Marco de Vincenzo’s Plan for Etro

MILAN — In recent years, disruption has been the dominant approach to re-energising storied fashion houses, often with spectacular results. Now, everybody wants to do a Gucci or a Balenciaga. But less extreme brand evolutions can also deliver results.

“I am sure nobody will use ‘hippie chic’ or ‘bohemian’ to describe my first collection,” said new Etro creative director Marco de Vincenzo, whose debut for the Italian house is set to take place on September 23 in Milan. “Instead, everybody will recognise the textile richness that for me is the real essence of the brand, to which I aim to add a stronger sense of freedom.”

De Vincenzo now oversees Etro’s women’s, men’s and homeware collections, which were previously split between siblings Veronica, Kean and Jacopo Etro. Of course, Etro is no longer a family business. In June 2021, LVMH-backed private equity fund L Catterton took a majority stake in the brand, triggering a leadership shakeup. In September 2021, Etro appointed a new CEO, former Dolce & Gabbana executive Fabrizio Cardinali, who hired De Vincenzo.

The designer, who began work on June 1st, was tasked with putting together a debut collection for Spring/Summer 2023. When we met, a couple of weeks before the show, De Vincenzo had seen most of his collection only in renderings. And yet he seemed unfazed, his creative process having begun when he started interviewing for the job last autumn.

“At Etro, the machine is well oiled and I am used to working around the clock, but I’ve also had quite some time to form my idea of what Etro should be, which is definitely not bourgeois nor boho,” he said. “That world, I think, is over.”

Gerolamo Etro, who founded the label in 1968, remains at the brand in the role of president and was instrumental in De Vincenzo’s appointment. The two share a passion for textiles. “Etro is thought of as a print brand, but that is wrong,” said De Vincenzo. “Etro is a textiles brand: that’s how the enterprise started in 1968, and this can be expanded in many ways; it’s a unique trait.”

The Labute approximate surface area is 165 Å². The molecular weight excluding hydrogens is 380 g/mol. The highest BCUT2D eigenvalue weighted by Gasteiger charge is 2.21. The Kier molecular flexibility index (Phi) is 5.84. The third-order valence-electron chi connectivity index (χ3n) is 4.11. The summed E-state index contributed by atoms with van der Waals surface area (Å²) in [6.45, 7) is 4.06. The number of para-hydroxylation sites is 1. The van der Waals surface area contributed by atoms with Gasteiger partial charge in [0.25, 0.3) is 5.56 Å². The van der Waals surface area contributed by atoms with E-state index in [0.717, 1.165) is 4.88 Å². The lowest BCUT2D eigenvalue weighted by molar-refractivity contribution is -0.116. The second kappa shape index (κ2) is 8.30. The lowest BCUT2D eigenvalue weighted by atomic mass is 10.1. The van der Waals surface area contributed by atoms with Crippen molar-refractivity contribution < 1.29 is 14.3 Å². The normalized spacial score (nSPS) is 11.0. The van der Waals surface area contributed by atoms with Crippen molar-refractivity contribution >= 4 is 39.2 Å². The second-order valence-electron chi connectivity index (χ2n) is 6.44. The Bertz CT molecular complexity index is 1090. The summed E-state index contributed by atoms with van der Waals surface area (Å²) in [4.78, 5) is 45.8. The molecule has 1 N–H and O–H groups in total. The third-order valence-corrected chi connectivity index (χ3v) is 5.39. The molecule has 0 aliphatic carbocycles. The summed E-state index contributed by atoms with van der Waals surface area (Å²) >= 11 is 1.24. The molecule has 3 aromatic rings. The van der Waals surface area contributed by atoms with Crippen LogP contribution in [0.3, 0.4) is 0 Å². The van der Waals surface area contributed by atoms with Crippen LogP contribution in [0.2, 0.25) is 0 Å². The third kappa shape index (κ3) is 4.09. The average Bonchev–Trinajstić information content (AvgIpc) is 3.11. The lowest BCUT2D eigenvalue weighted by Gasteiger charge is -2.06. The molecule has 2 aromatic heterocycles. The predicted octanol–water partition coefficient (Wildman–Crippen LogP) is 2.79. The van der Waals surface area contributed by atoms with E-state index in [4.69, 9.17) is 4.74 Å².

De Vincenzo’s accessories experience was also crucial to his appointment, given the category’s centrality to Etro’s growth plans. In his twenty-plus years at Fendi, where he started working in 2000, De Vincenzo has contributed some seriously successful bags. So much so that, rather unusually, he remains Fendi’s leather goods director, despite the Etro role.

“I have simply added Etro to my workload,” De Vincenzo laughed. “Accessories are a fundamental part of what I have envisioned for Etro and this will be evident in the show.”

As for the clothes, De Vincenzo is likely to lean into his proclivity for colour, texture and the permutations of patterns and shape, taking the psychedelia and sense of wandering that are key parts of the Etro DNA in fresh directions. His off-kilter sensibility, fondness for visual stimulation and surreal sense of humour could help the brand tap younger consumers.

That said, De Vincenzo is not the most commercial of designers. His namesake label, which launched in 2009 and attracted investment from LVMH in 2014, folded in 2020 despite critical acclaim.

Still, he seems poised to shake up Etro in ways that are both inspiring for a new generation and sharply focused on the materiality of clothes and accessories-making. “I want to tell other stories at Etro, about the beauty that is rarely talked about: the beauty of making things.”



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